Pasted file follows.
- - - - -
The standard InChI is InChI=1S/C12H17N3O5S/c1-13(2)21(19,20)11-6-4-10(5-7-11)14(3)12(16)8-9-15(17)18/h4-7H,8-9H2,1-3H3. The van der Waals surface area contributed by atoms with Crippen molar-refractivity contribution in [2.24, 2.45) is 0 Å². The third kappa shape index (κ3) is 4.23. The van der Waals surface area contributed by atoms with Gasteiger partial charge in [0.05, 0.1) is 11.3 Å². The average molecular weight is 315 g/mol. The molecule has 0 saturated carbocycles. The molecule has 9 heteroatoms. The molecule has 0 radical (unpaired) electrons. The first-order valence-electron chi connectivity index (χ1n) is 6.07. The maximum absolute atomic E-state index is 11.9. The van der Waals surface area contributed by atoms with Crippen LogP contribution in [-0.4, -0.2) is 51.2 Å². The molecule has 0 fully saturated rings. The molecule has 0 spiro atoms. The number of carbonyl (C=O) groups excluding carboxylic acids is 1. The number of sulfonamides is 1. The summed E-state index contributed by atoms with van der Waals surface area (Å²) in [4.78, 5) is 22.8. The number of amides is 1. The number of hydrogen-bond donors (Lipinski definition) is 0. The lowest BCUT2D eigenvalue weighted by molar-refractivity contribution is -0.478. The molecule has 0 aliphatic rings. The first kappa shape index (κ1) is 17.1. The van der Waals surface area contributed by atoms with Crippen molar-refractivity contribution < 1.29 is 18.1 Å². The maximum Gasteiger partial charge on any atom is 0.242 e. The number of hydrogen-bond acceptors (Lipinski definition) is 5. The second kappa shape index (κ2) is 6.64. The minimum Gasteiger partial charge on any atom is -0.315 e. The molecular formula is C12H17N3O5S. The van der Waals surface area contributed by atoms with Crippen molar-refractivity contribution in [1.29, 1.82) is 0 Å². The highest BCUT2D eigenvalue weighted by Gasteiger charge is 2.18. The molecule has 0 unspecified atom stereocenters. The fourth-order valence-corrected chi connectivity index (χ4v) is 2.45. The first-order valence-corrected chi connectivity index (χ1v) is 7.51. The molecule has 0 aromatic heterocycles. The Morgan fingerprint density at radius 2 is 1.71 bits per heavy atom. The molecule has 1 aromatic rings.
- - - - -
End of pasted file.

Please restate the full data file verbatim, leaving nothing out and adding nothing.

The standard InChI is InChI=1S/C12H17N3O5S/c1-13(2)21(19,20)11-6-4-10(5-7-11)14(3)12(16)8-9-15(17)18/h4-7H,8-9H2,1-3H3. The van der Waals surface area contributed by atoms with Crippen molar-refractivity contribution in [2.24, 2.45) is 0 Å². The third kappa shape index (κ3) is 4.23. The van der Waals surface area contributed by atoms with Gasteiger partial charge in [0.05, 0.1) is 11.3 Å². The average molecular weight is 315 g/mol. The molecule has 0 saturated carbocycles. The molecule has 9 heteroatoms. The molecule has 0 radical (unpaired) electrons. The first-order valence-electron chi connectivity index (χ1n) is 6.07. The maximum absolute atomic E-state index is 11.9. The van der Waals surface area contributed by atoms with Crippen LogP contribution in [-0.4, -0.2) is 51.2 Å². The molecule has 0 fully saturated rings. The molecule has 0 spiro atoms. The number of carbonyl (C=O) groups excluding carboxylic acids is 1. The number of sulfonamides is 1. The summed E-state index contributed by atoms with van der Waals surface area (Å²) in [4.78, 5) is 22.8. The number of amides is 1. The number of hydrogen-bond donors (Lipinski definition) is 0. The lowest BCUT2D eigenvalue weighted by molar-refractivity contribution is -0.478. The molecule has 0 aliphatic rings. The first kappa shape index (κ1) is 17.1. The van der Waals surface area contributed by atoms with Crippen molar-refractivity contribution < 1.29 is 18.1 Å². The maximum Gasteiger partial charge on any atom is 0.242 e. The number of hydrogen-bond acceptors (Lipinski definition) is 5. The second kappa shape index (κ2) is 6.64. The minimum Gasteiger partial charge on any atom is -0.315 e. The molecular formula is C12H17N3O5S. The van der Waals surface area contributed by atoms with Crippen molar-refractivity contribution in [1.29, 1.82) is 0 Å². The highest BCUT2D eigenvalue weighted by Gasteiger charge is 2.18. The molecule has 0 unspecified atom stereocenters. The fourth-order valence-corrected chi connectivity index (χ4v) is 2.45. The first-order valence-corrected chi connectivity index (χ1v) is 7.51. The molecule has 0 aromatic heterocycles. The Morgan fingerprint density at radius 2 is 1.71 bits per heavy atom. The molecule has 1 aromatic rings.